Original Date: 06/05/2006
Revision Date: / /
Information : Demand Planning and Execution Process
Rockwell Collins began a new demand planning and execution process that involves several facets of the company including the integrated product teams, the program office, and the master planning groups. During monthly meetings, upcoming production builds are discussed and scheduled, and adjustments are made to the master production schedule as necessary. The new process has resulted in increased communication among organizations and reduced manufacturing lead-times due to optimized schedules.
Prior to 2001, Rockwell Collins did not have an effective process for planning and executing factory demand. Meetings to discuss and share information among cross-functional groups were scheduled on an ad hoc basis and were often seen as an inconvenience, which resulted in minimal attendance. The function of each organizational representative in the planning and execution process was unclear. The program office was not usually represented at group meetings, resulting in scheduling and production decisions tp be made without its consent. This occasionally created situations in which manufacturing was forced to rearrange schedules to be able to meet the demands of certain programs. It was often difficult for manufacturing to quickly recover when forced to accommodate short lead-time orders. There was also not a clear picture of necessary build quantities due to lack of communication regarding factory floor inventory.
Rockwell Collins refined its Demand Planning and Execution (DP&E) process in 2001 to include regular meetings and a documented process. DP&E meetings are now consistently scheduled during the third week of the month when a high rate of attendance can be expected by members from the Integrated Product Teams (IPTs), program offices, marketing, contracts, finance, procurement, demand planning, and master scheduling groups (Figure 3-1). In preparation for the monthly meetings, planning strategies and changes in forecasts are reviewed by the master scheduler. The IPTs prepare capacity analyses of their product lines for the time frame that will be discussed. During these meetings, all types of future sales orders (i.e., firm, forecasted, and prototype) are covered. Target inventory levels are also analyzed and discussed, and units are automatically assigned to sales orders in the SAP enterprise resource planning system based on need date. However, if a quick lead-time order surfaces, a particular unit can be manually reassigned by the master scheduler if the permission of the program office is given during the DP&E meetings. The final outcome of the monthly meetings is an agreement among the groups in attendance on how to schedule a particular order or set of orders for build in the factory. Following each meeting, the master production schedule (MPS) is adjusted accordingly and meeting minutes are published for record keeping. A yearly DP&E meeting is also held in the middle of each year to plan and schedule product for the following year.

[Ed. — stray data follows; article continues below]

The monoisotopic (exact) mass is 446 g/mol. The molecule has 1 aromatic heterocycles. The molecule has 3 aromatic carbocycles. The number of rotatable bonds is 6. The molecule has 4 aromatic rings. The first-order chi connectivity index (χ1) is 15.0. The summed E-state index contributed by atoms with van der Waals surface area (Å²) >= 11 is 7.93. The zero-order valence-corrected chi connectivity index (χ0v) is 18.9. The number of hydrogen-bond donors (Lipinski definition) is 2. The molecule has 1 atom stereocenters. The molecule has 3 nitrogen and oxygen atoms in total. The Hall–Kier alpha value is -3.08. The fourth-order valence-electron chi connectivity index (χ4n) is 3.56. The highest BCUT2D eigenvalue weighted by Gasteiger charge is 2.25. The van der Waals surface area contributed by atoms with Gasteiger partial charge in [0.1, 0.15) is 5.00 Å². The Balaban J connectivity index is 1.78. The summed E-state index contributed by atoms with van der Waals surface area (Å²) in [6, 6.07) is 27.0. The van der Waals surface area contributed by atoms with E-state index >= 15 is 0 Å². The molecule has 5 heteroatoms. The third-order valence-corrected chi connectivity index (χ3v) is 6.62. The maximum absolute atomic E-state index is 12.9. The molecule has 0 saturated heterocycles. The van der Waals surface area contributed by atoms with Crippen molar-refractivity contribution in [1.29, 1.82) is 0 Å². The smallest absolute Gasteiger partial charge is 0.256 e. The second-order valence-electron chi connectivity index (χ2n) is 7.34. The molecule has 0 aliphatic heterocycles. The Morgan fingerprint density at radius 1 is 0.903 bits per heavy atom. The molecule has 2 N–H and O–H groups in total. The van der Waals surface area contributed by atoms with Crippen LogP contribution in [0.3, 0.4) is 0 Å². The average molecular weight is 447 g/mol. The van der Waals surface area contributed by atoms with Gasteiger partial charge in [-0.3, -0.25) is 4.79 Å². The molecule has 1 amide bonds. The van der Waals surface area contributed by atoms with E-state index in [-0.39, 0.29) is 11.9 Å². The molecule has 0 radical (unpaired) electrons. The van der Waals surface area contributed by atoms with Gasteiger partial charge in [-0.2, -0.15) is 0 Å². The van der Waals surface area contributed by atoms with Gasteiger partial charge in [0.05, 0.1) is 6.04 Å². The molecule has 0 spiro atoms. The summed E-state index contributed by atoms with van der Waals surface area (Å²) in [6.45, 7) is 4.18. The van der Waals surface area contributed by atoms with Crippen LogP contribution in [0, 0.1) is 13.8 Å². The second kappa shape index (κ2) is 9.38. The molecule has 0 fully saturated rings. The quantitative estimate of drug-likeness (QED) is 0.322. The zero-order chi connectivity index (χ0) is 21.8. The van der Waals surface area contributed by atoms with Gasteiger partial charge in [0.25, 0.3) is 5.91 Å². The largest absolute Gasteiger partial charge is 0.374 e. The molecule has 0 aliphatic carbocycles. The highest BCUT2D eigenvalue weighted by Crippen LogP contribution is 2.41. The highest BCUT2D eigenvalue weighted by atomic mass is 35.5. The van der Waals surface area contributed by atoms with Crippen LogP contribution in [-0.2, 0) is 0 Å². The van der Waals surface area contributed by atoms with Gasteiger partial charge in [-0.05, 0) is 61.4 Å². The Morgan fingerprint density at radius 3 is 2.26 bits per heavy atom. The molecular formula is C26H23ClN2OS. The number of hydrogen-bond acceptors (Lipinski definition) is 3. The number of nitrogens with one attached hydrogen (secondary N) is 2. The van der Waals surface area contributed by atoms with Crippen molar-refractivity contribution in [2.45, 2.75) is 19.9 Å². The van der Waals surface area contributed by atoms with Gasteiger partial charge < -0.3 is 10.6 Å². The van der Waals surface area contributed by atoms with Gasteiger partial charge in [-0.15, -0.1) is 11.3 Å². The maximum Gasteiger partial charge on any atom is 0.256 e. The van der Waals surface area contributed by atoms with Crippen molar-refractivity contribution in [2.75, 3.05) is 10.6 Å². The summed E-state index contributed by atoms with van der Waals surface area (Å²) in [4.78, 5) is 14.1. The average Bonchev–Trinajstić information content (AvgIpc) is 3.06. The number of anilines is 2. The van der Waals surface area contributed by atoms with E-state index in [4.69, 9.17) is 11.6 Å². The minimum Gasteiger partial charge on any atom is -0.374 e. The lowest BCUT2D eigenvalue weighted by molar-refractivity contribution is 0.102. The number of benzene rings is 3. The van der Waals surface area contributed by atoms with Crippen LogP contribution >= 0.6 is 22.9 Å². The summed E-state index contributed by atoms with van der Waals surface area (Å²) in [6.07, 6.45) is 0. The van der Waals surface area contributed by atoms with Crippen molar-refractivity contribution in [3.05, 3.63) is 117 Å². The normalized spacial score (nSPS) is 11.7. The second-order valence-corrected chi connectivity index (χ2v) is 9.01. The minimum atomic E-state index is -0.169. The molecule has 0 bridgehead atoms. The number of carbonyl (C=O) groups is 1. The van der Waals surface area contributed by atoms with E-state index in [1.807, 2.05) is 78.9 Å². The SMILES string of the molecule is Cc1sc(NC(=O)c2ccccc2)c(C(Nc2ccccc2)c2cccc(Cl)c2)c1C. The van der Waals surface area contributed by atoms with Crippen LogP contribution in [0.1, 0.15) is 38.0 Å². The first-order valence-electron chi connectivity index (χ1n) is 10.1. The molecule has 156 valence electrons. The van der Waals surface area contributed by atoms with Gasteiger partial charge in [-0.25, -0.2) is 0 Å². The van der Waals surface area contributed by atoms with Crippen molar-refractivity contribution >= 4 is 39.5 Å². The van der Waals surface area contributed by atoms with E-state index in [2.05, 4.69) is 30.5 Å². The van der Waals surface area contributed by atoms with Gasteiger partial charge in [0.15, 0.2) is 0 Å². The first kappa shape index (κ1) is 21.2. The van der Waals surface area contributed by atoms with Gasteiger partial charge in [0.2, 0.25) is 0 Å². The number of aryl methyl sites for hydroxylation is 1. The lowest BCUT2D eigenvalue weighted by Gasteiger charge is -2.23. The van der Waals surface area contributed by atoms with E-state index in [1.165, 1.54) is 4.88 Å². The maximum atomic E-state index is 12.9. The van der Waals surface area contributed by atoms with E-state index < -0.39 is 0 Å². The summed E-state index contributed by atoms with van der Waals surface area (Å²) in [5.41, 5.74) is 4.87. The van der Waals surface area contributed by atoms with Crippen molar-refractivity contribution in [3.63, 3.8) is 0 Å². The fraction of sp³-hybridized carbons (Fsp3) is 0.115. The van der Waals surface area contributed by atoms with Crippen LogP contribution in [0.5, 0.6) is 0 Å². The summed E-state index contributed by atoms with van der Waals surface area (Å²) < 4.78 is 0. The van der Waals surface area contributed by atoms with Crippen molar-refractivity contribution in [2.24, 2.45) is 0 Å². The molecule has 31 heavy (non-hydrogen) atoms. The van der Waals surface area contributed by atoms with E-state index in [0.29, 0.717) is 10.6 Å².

Rockwell Collins’ new DP&E process has contributed to the efficient use of company resources, with improved communication among all parties involved in the decision-making process. The factory schedules its product builds based on the MPS, which aids in achieving customer satisfaction due to on-time deliveries. Optimized schedules have further reduced manufacturing cycle times. The accuracy of the DP&E process provides an effective means for forecasting information not only within the company but to Rockwell Collins suppliers. The planning process has further increased the management of on-hand inventory.
Figure 3-1. Demand Planning and Scheduling Integrated Operations
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